Reinhold Matay/AP File PhotoOakland Athletics general manager Billy Beane talks with the media at the annual baseball general managers meeting in Orlando

Reinhold Matay/AP File PhotoOakland Athletics general manager Billy Beane talks with the media at the annual baseball general managers meeting in Orlando

A’s stick to their unusual plan

The rest of the baseball world doesn’t quite know what’s happening with the A’s, but that’s been true for three decades as the management has been consistently ahead with new ideas.

That really started with the hiring of Tony La Russa as manager. La Russa made changes that eventually every other team adopted, primarily creating the role of closer for a pitcher who comes in at the start of the ninth inning and pitches only that inning. Dennis Eckersley became that pitcher, so successful that he is now in the baseball Hall of Fame. La Russa also slotted pitchers for the seventh and eighth innings. Now, every team follows that pattern.

When Billy Beane became general manager in the ’90s, he looked for smart hitters. That did not mean hitters who looked to take walks, as uninformed writers still think, but ones who looked for a good pitch to hit. When Chili Davis was the A’s hitting coach last year, that was exactly what he taught. If that good pitch was the first in the at-bat, the hitter should swing at it, but if he didn’t get a good pitch to hit early in the count, he should let it go.

And, of course, Beane has always looked for pitchers. Fans and writers were dismayed when he traded Yoenis Cespedes for Jon Lester last season, but Beane felt that he needed another outstanding pitcher to get to the postseason. The A’s lost the game that would have gotten them into the postseason, but Cespedes did little for the Red Sox, either, continuing a descent because he seems determined to try to hit every pitch 500 feet.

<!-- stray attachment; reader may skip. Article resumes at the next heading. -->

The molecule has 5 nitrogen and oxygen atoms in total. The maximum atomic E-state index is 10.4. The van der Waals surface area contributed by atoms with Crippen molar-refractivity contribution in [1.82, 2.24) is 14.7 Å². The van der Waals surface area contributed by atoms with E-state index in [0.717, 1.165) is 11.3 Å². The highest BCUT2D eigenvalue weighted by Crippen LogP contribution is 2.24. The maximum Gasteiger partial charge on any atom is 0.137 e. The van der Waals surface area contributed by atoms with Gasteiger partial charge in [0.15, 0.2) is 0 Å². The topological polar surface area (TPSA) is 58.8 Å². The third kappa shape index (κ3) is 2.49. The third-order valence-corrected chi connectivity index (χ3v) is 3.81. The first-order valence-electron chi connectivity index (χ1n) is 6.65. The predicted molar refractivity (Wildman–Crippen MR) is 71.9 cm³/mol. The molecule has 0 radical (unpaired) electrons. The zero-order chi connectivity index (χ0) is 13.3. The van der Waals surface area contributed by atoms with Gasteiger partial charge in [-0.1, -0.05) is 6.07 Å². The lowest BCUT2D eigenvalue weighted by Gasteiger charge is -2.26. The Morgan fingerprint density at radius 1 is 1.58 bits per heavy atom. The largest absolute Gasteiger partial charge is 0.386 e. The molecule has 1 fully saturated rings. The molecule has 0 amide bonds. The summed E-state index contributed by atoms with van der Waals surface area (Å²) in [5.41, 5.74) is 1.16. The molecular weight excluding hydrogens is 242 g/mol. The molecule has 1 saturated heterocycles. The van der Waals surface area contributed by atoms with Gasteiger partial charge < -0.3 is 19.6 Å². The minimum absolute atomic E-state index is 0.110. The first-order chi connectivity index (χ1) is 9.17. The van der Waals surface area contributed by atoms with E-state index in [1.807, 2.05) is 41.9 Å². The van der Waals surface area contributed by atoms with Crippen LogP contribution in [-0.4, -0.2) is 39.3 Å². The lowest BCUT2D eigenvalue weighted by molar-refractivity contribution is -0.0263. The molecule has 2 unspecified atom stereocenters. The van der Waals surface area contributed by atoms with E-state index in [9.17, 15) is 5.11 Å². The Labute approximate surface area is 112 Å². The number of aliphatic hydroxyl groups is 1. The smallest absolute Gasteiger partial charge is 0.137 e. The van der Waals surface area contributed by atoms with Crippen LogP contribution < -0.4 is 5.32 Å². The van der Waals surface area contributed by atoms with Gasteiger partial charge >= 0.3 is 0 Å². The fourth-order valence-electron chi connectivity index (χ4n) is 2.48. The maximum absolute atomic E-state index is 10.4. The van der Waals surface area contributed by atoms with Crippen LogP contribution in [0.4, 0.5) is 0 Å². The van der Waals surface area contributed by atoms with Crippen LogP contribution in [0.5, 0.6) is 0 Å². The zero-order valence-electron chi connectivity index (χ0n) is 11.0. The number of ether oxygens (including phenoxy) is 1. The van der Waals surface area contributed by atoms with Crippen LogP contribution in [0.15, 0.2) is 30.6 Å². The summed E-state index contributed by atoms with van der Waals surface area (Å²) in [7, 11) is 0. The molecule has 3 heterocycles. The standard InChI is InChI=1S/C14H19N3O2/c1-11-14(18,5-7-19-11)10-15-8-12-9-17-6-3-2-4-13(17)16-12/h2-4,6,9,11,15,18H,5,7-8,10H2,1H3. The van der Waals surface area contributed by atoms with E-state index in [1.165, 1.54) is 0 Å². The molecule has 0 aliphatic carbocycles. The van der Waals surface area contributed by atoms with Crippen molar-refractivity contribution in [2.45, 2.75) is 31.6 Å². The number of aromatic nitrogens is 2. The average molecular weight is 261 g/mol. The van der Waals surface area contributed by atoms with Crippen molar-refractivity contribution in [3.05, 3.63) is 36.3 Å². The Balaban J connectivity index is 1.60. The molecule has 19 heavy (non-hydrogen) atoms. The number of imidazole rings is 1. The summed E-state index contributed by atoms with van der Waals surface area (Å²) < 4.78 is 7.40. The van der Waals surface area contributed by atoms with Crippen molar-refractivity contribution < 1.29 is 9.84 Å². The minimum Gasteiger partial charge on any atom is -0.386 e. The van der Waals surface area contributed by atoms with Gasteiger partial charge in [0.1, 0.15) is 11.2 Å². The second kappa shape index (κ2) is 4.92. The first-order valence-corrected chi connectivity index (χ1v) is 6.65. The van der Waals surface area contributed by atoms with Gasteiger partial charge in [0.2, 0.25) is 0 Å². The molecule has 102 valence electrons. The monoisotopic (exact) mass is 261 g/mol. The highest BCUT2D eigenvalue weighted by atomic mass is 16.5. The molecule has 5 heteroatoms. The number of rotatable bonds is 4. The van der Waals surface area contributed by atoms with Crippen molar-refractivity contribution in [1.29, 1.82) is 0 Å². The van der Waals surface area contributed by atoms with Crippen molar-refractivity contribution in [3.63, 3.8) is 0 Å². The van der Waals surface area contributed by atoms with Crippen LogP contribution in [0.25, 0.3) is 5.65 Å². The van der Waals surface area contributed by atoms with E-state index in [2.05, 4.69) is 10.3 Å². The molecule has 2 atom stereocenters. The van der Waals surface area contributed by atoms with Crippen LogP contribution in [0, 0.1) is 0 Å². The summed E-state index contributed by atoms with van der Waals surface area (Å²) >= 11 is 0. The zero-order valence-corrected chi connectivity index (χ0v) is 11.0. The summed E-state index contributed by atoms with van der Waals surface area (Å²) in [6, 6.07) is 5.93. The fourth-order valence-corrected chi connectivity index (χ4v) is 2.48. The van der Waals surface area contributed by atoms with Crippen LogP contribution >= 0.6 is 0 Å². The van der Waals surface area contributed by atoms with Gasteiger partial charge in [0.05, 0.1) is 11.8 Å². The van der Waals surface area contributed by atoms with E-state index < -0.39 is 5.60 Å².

Strong pitching has been a constant in Beane’s time, with the playoff run in the early part of this century built around Barry Zito, Tim Hudson and Mark Mulder, all draft picks.

Otherwise, Beane depends on an excellent scouting staff to bring in position players. He doesn’t have much money to work with because of the frugality of the A’s owners, Lew Wolff and John Fisher, but he’s been able to find players who can help.

This year, he’s brought in another cast of largely unknown players, though third baseman Brett Lowrie has a solid reputation. The shortstop, Marcus Semien, is a clear upgrade.

One thing Beane always looks for is versatility. Ben Zobrist, though he was brought in to play second base, can play elsewhere and is in the outfield now because of a shortage caused by injuries to Coco Crisp and Josh Reddick.

Beane clearly does not believe in the myth that players must know each other well before they can meld into a team. Neither does manager Bob Melvin, who makes it clear to his players that there will be a lot of juggling throughout the year. He may be churning up inside but he exudes calm.

One of the no-nothings who has a blog rated Beane’s offseason as an F-minus. Smarter people know better. Making predictions for an almost totally new roster is hazardous, but just judging by what I’ve seen of Beane’s moves over the years, I expect them to be in contention for a playoff spot.

Glenn Dickey has been covering Bay Area sports since 1963 and also writes on Email him at ZobristBilly BeaneGlenn DickeyOakland A's

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